As you plan for EMS Week 2018, it’s helpful to reflect on how other organizations throughout the country honor and inspire the fire and EMS professionals who put their lives on the line every day. EMS leaders emphasize that it’s not just about celebrating and paying tribute to those who serve, but it’s also a time to educate the public on how the EMS system works, and to remind citizens about the valuable and indispensable roles that all EMS services play in the community.
AN OPPORTUNITY TO EDUCATE
“EMS Week is an opportunity for all of us to educate the community we serve about pre-hospital medicine and the services we offer,” says Brian Schaeffer, Fire Chief and paramedic for the City of Spokane Fire Department. “A common saying in the industry is that, ‘if you have seen one EMS system, you have seen one EMS system.’ While it is often said in jest, the comment is a reality across this country,” continues Schaeffer.
Schaeffer believes that EMS Week is the ideal time to explain how EMS services operate differently in every community, county and state. “There are private transport services, first response services, fire-based services, third-party services—career, volunteer or combinations, and literally an almost infinite number of variations. Communities throughout the United States that are fortunate enough to have an EMS system, regardless of its type, should take the opportunity to educate the public about how their system works, its governance, its capabilities, and especially celebrate the responders.”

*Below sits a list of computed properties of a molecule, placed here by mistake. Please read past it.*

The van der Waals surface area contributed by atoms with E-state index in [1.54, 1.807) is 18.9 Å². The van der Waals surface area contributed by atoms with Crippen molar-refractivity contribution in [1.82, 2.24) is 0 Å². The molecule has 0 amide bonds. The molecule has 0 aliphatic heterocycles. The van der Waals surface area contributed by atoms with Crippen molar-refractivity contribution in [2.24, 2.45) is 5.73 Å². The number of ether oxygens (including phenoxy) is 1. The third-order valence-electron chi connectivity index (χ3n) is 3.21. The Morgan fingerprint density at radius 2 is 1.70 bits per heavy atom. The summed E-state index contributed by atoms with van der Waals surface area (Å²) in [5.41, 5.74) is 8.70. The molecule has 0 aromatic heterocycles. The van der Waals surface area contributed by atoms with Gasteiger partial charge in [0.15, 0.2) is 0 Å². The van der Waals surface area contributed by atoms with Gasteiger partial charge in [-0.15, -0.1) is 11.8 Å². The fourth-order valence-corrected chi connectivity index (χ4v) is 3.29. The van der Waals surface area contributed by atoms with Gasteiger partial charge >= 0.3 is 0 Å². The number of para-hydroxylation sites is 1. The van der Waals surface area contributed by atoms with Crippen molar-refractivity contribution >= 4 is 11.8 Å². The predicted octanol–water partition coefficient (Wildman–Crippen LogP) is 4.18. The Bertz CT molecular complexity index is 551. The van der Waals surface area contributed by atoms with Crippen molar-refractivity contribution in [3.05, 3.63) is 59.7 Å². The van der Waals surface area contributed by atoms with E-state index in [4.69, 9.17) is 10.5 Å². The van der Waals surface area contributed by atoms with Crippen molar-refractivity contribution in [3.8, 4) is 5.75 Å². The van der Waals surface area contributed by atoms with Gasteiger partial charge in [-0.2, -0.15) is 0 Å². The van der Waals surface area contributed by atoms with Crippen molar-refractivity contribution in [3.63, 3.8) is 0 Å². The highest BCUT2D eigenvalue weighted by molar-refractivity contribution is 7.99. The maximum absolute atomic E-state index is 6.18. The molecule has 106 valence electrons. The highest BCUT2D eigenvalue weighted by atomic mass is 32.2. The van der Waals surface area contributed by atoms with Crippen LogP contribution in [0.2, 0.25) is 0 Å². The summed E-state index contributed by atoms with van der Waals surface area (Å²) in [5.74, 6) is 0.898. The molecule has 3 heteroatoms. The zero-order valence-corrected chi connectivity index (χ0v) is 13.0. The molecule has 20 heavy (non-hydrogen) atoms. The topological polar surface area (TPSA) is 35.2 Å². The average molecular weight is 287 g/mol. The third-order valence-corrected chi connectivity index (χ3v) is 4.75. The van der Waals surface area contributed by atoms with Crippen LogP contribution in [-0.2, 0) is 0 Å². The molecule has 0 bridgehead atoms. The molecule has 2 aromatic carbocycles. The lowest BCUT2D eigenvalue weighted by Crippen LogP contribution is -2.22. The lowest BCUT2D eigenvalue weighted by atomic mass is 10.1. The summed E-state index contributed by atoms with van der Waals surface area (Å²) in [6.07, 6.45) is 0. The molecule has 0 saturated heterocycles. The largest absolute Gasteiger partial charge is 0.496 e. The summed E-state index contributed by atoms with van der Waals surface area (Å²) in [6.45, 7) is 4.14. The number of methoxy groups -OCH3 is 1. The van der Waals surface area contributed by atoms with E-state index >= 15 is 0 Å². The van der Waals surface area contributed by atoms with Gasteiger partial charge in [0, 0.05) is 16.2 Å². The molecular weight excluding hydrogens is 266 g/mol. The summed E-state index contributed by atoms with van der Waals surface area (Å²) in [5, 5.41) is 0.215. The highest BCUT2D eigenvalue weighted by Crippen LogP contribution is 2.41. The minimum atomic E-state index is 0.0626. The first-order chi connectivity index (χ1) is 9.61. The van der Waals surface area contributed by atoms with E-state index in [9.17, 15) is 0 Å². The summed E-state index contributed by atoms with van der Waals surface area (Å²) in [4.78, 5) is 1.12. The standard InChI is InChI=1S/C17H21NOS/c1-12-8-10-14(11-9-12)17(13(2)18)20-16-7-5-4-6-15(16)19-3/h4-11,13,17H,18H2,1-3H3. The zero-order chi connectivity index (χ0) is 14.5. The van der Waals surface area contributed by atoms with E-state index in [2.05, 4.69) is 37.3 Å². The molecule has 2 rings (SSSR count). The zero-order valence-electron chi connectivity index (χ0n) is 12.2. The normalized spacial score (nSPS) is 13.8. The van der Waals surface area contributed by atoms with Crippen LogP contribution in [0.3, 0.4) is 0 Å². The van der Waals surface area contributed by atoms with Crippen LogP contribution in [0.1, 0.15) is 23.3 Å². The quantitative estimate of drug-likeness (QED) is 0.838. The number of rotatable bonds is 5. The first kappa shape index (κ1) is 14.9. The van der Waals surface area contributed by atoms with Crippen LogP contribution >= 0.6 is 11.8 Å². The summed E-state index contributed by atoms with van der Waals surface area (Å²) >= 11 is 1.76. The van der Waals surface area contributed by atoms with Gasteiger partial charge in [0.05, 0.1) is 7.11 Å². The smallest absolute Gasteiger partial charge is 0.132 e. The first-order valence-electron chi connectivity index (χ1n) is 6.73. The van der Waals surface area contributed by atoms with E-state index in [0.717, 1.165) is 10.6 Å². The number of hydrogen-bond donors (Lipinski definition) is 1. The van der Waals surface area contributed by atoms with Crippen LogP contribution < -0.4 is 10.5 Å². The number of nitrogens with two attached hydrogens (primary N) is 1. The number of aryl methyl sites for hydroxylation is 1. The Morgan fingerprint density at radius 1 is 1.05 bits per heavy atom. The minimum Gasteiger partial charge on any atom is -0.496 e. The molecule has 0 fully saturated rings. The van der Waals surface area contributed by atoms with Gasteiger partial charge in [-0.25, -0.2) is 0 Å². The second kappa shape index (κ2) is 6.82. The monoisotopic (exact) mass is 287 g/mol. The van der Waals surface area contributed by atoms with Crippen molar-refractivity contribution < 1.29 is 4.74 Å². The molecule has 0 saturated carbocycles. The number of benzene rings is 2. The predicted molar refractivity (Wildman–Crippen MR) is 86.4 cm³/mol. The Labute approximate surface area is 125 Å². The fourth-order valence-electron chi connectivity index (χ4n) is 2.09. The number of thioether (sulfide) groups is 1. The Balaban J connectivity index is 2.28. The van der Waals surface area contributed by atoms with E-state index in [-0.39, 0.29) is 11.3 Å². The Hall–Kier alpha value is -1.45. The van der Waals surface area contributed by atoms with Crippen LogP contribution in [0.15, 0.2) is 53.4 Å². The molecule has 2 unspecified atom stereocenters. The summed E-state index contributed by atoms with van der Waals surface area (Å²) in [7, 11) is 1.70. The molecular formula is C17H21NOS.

Robyn Asher, Professional Development Manager of Priority Ambulance in Knoxville, Tennessee, sees EMS Week as an opportunity to explain the importance of EMS to the community. “There are many different roles of EMS personnel, but they all share a common goal: excellent patient care,” says Asher. “EMS Week is an excellent chance to educate the community about all aspects of EMS and how every EMT or paramedic—whether on an ambulance, fire engine or in a facility—is necessary to make the EMS system work.”
Tom Jenkins, Fire Chief for the City of Rogers, Arkansas, agrees that the week is the perfect time to explain the EMS model to the community. “For us, EMS Week is as much about celebrating the EMS worker as it is about celebrating how we provide EMS to our community in our ALS fire-based model,” says Jenkins. “Commonly, the local healthcare systems will provide lunches for our firefighters and paramedics, while the department focuses its efforts at using social media and traditional print and TV media to explain our fire-based EMS delivery model. This education effort includes information on the use of emergency medical dispatch at our 911 center, the ongoing effort to train, recruit, and retain paramedics and a showcase of the various technologies we use to treat patients.”
Schaeffer explains that the week is also about making community connections through valuable outreach programs such as stroke and chest pain awareness, CPR training, injury prevention and bicycle safety.
A TIME TO CELEBRATE, HONOR AND RECOGNIZE